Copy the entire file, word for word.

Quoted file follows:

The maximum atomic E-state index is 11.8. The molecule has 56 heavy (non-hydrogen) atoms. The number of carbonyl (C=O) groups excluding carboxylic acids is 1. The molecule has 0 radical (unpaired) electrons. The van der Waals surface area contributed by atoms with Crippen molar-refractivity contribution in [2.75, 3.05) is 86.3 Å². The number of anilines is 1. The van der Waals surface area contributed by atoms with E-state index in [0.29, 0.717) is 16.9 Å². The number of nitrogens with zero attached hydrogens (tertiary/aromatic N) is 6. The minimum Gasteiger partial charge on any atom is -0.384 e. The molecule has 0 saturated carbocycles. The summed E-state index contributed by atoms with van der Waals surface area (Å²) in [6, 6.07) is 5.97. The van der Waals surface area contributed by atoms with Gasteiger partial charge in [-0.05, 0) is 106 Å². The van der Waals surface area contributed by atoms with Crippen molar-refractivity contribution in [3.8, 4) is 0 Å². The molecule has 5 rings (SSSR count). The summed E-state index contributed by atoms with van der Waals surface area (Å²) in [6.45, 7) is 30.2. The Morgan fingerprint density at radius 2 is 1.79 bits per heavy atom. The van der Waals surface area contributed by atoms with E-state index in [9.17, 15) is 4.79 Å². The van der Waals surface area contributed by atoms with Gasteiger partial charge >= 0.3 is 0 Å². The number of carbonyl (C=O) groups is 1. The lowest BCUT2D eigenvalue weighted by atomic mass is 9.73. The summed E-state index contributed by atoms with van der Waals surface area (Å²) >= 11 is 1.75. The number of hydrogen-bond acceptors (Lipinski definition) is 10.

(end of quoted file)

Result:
The maximum atomic E-state index is 11.8. The molecule has 56 heavy (non-hydrogen) atoms. The number of carbonyl (C=O) groups excluding carboxylic acids is 1. The molecule has 0 radical (unpaired) electrons. The van der Waals surface area contributed by atoms with Crippen molar-refractivity contribution in [2.75, 3.05) is 86.3 Å². The number of anilines is 1. The van der Waals surface area contributed by atoms with E-state index in [0.29, 0.717) is 16.9 Å². The number of nitrogens with zero attached hydrogens (tertiary/aromatic N) is 6. The minimum Gasteiger partial charge on any atom is -0.384 e. The molecule has 0 saturated carbocycles. The summed E-state index contributed by atoms with van der Waals surface area (Å²) in [6, 6.07) is 5.97. The van der Waals surface area contributed by atoms with Gasteiger partial charge in [-0.05, 0) is 106 Å². The van der Waals surface area contributed by atoms with Crippen molar-refractivity contribution in [3.8, 4) is 0 Å². The molecule has 5 rings (SSSR count). The summed E-state index contributed by atoms with van der Waals surface area (Å²) in [6.45, 7) is 30.2. The Morgan fingerprint density at radius 2 is 1.79 bits per heavy atom. The van der Waals surface area contributed by atoms with E-state index in [9.17, 15) is 4.79 Å². The van der Waals surface area contributed by atoms with Gasteiger partial charge >= 0.3 is 0 Å². The number of carbonyl (C=O) groups is 1. The lowest BCUT2D eigenvalue weighted by atomic mass is 9.73. The summed E-state index contributed by atoms with van der Waals surface area (Å²) >= 11 is 1.75. The number of hydrogen-bond acceptors (Lipinski definition) is 10.